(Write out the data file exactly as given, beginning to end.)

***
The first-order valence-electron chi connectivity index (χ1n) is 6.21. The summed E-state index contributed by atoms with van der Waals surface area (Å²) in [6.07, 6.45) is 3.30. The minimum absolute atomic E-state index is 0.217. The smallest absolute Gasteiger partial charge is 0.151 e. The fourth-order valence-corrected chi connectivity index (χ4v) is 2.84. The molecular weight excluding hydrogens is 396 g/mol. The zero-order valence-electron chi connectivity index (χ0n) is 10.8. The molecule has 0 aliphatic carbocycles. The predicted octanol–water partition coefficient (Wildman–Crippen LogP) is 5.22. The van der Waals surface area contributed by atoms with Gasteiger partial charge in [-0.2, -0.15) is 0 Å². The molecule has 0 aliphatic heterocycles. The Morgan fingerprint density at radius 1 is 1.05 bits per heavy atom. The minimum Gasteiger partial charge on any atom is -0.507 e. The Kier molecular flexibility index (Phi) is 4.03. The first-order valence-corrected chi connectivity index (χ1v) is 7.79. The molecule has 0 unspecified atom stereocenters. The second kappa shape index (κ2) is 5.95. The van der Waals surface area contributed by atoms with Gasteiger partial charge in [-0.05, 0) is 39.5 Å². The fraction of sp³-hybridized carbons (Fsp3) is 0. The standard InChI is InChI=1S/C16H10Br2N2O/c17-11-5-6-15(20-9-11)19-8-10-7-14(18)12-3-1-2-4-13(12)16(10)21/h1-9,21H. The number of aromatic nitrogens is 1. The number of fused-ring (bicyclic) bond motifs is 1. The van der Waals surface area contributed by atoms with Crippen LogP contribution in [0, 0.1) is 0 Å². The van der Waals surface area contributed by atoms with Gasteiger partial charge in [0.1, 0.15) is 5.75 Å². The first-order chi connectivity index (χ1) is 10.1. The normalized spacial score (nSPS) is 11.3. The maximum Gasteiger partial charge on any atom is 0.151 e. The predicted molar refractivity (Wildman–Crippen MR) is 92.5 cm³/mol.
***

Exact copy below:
The first-order valence-electron chi connectivity index (χ1n) is 6.21. The summed E-state index contributed by atoms with van der Waals surface area (Å²) in [6.07, 6.45) is 3.30. The minimum absolute atomic E-state index is 0.217. The smallest absolute Gasteiger partial charge is 0.151 e. The fourth-order valence-corrected chi connectivity index (χ4v) is 2.84. The molecular weight excluding hydrogens is 396 g/mol. The zero-order valence-electron chi connectivity index (χ0n) is 10.8. The molecule has 0 aliphatic carbocycles. The predicted octanol–water partition coefficient (Wildman–Crippen LogP) is 5.22. The van der Waals surface area contributed by atoms with Gasteiger partial charge in [-0.2, -0.15) is 0 Å². The molecule has 0 aliphatic heterocycles. The Morgan fingerprint density at radius 1 is 1.05 bits per heavy atom. The minimum Gasteiger partial charge on any atom is -0.507 e. The Kier molecular flexibility index (Phi) is 4.03. The first-order valence-corrected chi connectivity index (χ1v) is 7.79. The molecule has 0 unspecified atom stereocenters. The second kappa shape index (κ2) is 5.95. The van der Waals surface area contributed by atoms with Gasteiger partial charge in [-0.05, 0) is 39.5 Å². The fraction of sp³-hybridized carbons (Fsp3) is 0. The standard InChI is InChI=1S/C16H10Br2N2O/c17-11-5-6-15(20-9-11)19-8-10-7-14(18)12-3-1-2-4-13(12)16(10)21/h1-9,21H. The number of aromatic nitrogens is 1. The number of fused-ring (bicyclic) bond motifs is 1. The van der Waals surface area contributed by atoms with Crippen LogP contribution in [0, 0.1) is 0 Å². The van der Waals surface area contributed by atoms with Gasteiger partial charge in [0.1, 0.15) is 5.75 Å². The first-order chi connectivity index (χ1) is 10.1. The normalized spacial score (nSPS) is 11.3. The maximum Gasteiger partial charge on any atom is 0.151 e. The predicted molar refractivity (Wildman–Crippen MR) is 92.5 cm³/mol.